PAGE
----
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244 Possible Causes for Pharyngeal Edema, Vomiting

  • Food Allergy

    Herein, the authors report the case of a five-year-old Caucasian female who was admitted to our Pediatric Acute and Emergency Operative Unit for cyclic vomiting.[] Infants may also develop green stools, diarrhea, vomiting, anemia (low blood count) and fussiness.[] Food Protein-Induced Enterocolitis Syndrome (FPIES) , sometimes referred to as a delayed food allergy, is a severe condition causing vomiting and diarrhea.[]

  • Iodine Poisoning

    […] yellow vomit); bloody diarrhea.[] Pharyngeal swelling and glottic edema have been reported.[] Apply this treatment only when the victim is alert but discontinue treatment when victim is vomiting or having convulsions.[]

  • Daphne Poisoning

    Hyacinth Hyacinth Bulbs Nausea, vomiting, diarrhea. May be fatal. Narcissus Narcissus Bulbs Nausea, vomiting, diarrhea. May be fatal.[] Symptoms : Abdominal pains, nausea, vomiting, death.[] This time, she vomited half a dozen berries and recovered by the next morning.[]

  • Croton Oil Poisoning

    […] sleep sore spasmodic spasms Staph stomach stool Sulph suppressed suppuration sweat symptoms tenesmus throat Thuja tongue touch ulcers urethra urine uterine uterus violent vomiting[] […] skin slight stomach structure substance surface surgeon swelling symptoms thickened tion tissue tongue treatment tumour ulceration urine uterus vascular ventricle vessels vomiting[] If your child ingests croton oil, he will likely vomit and may end up with a painful case of gastroenteritis.[]

  • Group A Beta-hemolytic Streptococcal Pharyngitis

    Treatment-related adverse events were similar between the two groups; mild vomiting (2%) was most frequently reported.[] […] of pharynx Type 2 Excludes chronic pharyngitis ( J31.2 ) ulcerative pharyngitis ( J02.9 ) septic J02.0 Pharyngitis (acute) (catarrhal)(gangrenous) (infective) (malignant)[] Significant predictors of GABHS pharyngitis were: age 10-15 years, the presence of dysphagia, vomiting, pharyngeal exudate, and scarlatiniform rash.[]

  • Zygadenus Poisoning

    CONCLUSION: Zigadenus poisoning causes vomiting, hypotension and bradycardia.[] Conclusion Zigadenus poisoning causes vomiting, hypotension and bradycardia.[] Poisoning is characterized by salivation, vomiting, tachycardia, weakness, prostration and dyspnea. Death may occur within a few hours or not for a number of days.[]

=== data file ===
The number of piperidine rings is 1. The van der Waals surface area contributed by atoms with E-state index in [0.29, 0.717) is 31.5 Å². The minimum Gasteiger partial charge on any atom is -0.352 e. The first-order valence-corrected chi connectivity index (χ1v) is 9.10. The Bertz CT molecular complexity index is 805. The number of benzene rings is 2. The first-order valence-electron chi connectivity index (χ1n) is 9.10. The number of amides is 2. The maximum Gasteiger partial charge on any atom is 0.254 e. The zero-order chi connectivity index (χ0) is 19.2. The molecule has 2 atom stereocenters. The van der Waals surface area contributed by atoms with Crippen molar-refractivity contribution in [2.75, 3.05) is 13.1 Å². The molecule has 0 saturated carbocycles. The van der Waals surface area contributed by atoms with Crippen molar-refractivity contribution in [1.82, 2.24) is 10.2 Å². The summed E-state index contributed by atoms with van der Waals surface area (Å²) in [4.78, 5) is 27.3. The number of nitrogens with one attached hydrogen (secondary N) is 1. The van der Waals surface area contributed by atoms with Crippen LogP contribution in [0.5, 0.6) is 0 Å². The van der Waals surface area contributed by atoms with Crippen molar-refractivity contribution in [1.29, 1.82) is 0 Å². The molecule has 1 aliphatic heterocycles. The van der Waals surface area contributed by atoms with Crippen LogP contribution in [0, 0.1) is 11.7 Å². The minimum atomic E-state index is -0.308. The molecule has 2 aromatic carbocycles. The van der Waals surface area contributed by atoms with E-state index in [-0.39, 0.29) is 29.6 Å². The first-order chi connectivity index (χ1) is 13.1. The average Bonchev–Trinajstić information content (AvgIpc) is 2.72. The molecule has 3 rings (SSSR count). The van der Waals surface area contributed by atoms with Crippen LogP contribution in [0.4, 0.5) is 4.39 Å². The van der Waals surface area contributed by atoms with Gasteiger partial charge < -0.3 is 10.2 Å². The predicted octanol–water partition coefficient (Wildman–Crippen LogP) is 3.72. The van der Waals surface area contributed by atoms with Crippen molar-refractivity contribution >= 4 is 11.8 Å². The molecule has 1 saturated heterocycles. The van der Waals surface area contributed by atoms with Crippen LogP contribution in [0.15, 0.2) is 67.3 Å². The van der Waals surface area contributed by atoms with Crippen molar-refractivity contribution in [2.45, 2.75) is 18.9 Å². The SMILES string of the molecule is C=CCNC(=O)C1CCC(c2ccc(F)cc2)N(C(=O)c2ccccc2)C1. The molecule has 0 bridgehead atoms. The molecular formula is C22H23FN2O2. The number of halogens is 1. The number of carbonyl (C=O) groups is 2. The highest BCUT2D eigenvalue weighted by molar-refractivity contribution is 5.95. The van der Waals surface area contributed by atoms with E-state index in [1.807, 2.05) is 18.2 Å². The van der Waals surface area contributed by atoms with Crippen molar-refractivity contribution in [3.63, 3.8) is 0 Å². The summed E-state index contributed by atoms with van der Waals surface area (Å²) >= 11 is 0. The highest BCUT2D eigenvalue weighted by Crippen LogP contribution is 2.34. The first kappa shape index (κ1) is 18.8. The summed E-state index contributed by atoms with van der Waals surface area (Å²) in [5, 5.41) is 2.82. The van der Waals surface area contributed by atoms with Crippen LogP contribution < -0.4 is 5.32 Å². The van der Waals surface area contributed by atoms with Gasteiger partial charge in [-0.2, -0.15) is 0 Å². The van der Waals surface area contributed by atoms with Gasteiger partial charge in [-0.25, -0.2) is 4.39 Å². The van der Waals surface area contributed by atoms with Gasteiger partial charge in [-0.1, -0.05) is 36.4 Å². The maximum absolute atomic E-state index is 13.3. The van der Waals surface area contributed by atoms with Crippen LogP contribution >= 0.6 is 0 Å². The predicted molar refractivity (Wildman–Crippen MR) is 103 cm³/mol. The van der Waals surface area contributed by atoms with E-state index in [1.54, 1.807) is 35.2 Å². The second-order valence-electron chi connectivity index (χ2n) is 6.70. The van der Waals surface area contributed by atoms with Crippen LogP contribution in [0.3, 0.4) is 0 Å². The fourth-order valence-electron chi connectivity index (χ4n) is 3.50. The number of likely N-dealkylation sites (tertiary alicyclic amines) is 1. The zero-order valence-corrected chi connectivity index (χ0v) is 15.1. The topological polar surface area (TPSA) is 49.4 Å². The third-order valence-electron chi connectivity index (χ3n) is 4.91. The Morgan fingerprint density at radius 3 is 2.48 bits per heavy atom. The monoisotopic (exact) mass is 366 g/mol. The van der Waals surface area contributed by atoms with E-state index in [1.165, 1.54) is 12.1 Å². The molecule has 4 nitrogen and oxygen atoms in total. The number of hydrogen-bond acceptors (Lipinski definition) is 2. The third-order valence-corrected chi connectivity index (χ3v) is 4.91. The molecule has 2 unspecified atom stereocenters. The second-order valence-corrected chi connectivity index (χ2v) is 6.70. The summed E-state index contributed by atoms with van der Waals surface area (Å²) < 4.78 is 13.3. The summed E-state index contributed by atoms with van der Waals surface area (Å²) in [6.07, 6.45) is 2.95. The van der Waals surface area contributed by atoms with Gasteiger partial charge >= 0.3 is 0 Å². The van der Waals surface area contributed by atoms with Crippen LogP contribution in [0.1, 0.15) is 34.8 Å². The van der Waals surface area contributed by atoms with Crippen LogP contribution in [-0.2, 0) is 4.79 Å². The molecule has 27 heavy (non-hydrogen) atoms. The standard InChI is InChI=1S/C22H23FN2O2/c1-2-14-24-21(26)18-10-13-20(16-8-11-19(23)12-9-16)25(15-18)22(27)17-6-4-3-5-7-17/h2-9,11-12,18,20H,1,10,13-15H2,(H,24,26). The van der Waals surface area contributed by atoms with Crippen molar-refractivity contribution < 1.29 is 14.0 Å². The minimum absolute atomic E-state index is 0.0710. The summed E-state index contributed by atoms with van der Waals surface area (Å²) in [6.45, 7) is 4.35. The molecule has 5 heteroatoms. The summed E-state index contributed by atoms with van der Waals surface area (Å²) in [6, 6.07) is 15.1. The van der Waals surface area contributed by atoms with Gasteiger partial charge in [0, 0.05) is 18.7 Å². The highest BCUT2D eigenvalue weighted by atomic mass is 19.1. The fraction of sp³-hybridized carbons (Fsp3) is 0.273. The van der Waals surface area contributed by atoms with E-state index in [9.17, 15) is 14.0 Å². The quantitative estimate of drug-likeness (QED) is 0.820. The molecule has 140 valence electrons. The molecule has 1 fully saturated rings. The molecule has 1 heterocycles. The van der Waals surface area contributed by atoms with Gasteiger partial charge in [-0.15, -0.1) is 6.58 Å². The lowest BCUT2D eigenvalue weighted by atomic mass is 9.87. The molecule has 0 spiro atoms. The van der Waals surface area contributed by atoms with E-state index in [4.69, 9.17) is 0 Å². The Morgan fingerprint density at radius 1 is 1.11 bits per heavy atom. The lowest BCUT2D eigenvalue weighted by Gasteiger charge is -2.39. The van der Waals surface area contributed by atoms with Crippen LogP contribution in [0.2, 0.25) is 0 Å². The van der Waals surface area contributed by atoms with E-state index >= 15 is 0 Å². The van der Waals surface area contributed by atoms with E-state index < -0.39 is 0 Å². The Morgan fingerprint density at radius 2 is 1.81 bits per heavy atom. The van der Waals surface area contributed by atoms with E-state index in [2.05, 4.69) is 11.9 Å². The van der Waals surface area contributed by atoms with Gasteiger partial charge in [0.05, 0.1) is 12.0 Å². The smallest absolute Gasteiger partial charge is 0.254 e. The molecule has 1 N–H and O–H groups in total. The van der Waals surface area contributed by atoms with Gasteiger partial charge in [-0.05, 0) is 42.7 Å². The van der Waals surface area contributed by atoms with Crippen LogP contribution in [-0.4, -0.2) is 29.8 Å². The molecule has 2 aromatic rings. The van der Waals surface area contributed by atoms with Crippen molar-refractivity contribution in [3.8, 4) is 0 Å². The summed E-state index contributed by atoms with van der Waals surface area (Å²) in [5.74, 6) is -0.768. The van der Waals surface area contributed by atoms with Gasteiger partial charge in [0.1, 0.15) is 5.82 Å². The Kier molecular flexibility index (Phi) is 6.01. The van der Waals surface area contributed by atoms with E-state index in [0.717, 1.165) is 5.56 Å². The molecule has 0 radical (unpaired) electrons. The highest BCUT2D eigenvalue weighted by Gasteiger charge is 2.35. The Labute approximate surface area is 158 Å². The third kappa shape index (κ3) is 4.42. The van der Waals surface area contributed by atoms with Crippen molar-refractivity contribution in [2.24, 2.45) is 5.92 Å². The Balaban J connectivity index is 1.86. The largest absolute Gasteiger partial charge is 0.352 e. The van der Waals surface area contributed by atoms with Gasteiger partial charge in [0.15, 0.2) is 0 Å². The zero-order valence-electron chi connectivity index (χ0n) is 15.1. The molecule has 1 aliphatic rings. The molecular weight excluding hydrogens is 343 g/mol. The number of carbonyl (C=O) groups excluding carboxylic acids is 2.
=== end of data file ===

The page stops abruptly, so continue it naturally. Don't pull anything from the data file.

• Toxic Effect of Corrosive Alkalis

    Vomiting will increase the severity of damage to the esophagus by renewing contact with the corrosive substance.[] The boy vomited a few minutes later. You are waiting in the resus room as the boy arrives. Questions Q1. What is the risk assessment?[] First Aid - Do not induce vomiting. Dilute the acid immediately by drinking large quantities of water or milk. If vomiting persists, administer fluids repeatedly.[]

  • Erosive Gastritis

    Blood may be found in vomit or in stool and may require rapid diagnostic and therapeutic measures.[] Three patients presented with painless vomiting. The antrum was involved in 27 patients and the body in 17 patients.[] […] between meals or at night Hiccups Loss of appetite Vomiting blood or coffee ground-like material Black, tarry stools How Is Gastritis Diagnosed?[]

  • Paraquat Poisoning

    CONCLUSION: A large amount of ingested PQ, vomiting and age may be important variables to consider in association with the high fatality rate of PQ poisoning.[] She presented with discomfort, nausea and vomiting. She had drunk a small wine glass full of paraquat. After 18 days in the hospital, the girl developed neutropenia.[] A 9-year-old boy was admitted to a peripheral hospital with a history of diarrhoea and vomiting.[]

  • Stomatitis

    ‘Adjuvant chemotherapy may produce diarrhea, mucositis or stomatitis, myelosuppression, nausea, vomiting, anorexia, hair thinning, taste changes and skin and nail changes.[] Some children have other symptoms like joint pain, rash, abdominal pain, headache, vomiting or diarrhea. Children are completely well between episodes.[] […] to the fact that research on oral toxicities has lagged behind research on other chemotherapy and radiation-related toxicities such as febrile neutropenia and nausea and vomiting[]

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